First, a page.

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Category Archives: Phenomena
On Thursday, many locations in southern Wisconsin experience snow squalls in which the falling precipitation was momentarily quite intense.
This event was an example of shallow convection – as opposed to the deep convection of summertime thunderstorms. Thursday’s shallow convection was spawned by a conspiracy of circumstances occurring at different levels in the atmosphere. Continue reading
The COVID-19 pandemic has caused a reduction in air traffic. This reduction has had at least two impacts so far, one relating to the exhaust from aircraft engines and the other to weather forecasts.
Exhaust from aircraft engines can be seen sometimes as condensation trails, or contrails. The exhaust of an aircraft contains both gas and tiny particles called aerosols. Both of these are important in the formation of contrails. Contrails form when water vapor condenses and freezes around the small particles that exist in aircraft exhaust. Continue reading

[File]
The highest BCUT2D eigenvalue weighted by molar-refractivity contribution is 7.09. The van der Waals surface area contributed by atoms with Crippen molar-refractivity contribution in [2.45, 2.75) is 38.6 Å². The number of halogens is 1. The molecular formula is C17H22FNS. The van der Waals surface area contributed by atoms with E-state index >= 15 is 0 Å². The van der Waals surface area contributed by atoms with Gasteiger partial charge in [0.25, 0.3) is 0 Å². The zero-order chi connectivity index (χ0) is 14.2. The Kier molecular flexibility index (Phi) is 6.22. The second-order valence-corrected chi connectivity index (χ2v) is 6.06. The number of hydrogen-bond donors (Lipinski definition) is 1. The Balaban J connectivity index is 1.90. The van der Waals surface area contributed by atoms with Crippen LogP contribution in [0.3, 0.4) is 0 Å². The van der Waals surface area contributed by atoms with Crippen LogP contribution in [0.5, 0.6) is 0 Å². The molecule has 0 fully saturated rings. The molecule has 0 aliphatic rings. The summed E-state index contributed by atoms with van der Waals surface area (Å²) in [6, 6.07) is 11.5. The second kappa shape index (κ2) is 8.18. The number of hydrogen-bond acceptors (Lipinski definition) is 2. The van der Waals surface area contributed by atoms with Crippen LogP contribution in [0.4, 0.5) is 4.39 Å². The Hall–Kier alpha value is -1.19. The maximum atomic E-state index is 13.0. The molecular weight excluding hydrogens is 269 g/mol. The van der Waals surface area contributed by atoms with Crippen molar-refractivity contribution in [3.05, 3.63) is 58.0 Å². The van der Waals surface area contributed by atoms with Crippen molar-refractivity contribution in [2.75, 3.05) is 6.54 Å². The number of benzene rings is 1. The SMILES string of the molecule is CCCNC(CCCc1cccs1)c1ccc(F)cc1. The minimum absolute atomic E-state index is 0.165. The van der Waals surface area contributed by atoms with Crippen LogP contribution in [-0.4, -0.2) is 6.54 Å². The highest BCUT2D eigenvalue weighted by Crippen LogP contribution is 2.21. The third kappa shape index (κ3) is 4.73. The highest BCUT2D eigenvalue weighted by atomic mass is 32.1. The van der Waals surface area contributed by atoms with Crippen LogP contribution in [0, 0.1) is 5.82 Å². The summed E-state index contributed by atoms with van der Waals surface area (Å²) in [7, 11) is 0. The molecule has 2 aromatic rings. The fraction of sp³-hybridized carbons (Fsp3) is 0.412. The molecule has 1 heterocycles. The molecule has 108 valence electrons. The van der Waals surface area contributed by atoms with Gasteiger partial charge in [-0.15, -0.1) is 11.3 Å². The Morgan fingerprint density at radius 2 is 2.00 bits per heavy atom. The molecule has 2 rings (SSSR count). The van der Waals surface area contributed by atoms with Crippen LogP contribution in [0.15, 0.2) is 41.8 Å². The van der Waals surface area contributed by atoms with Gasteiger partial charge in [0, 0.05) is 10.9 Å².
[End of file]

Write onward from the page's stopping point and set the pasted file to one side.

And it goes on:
The COVID-19 outbreak continues to expand across the U.S. and globally. What happens when spring and warmer weather arrives?
Some viral respiratory diseases, such as influenza, are seasonal, and cases decrease in the spring and summer. However, we do not know what to expect from the new coronavirus that causes COVID-19. Continue reading
Saturday was a bright, sunny day, and if you were walking by an undisturbed field of snow, the snow may have appeared to sparkle.
With the raging fires in Australia, you may have heard news reports of pyrocumulus, or fire clouds.
In Latin, pyro means “fire” and cumulus means “pile up.” Cumulus is a type of cloud that is common in Wisconsin, particularly in summer. Cumulus clouds are those puffy white clouds with tops that have a cauliflower appearance. Continue reading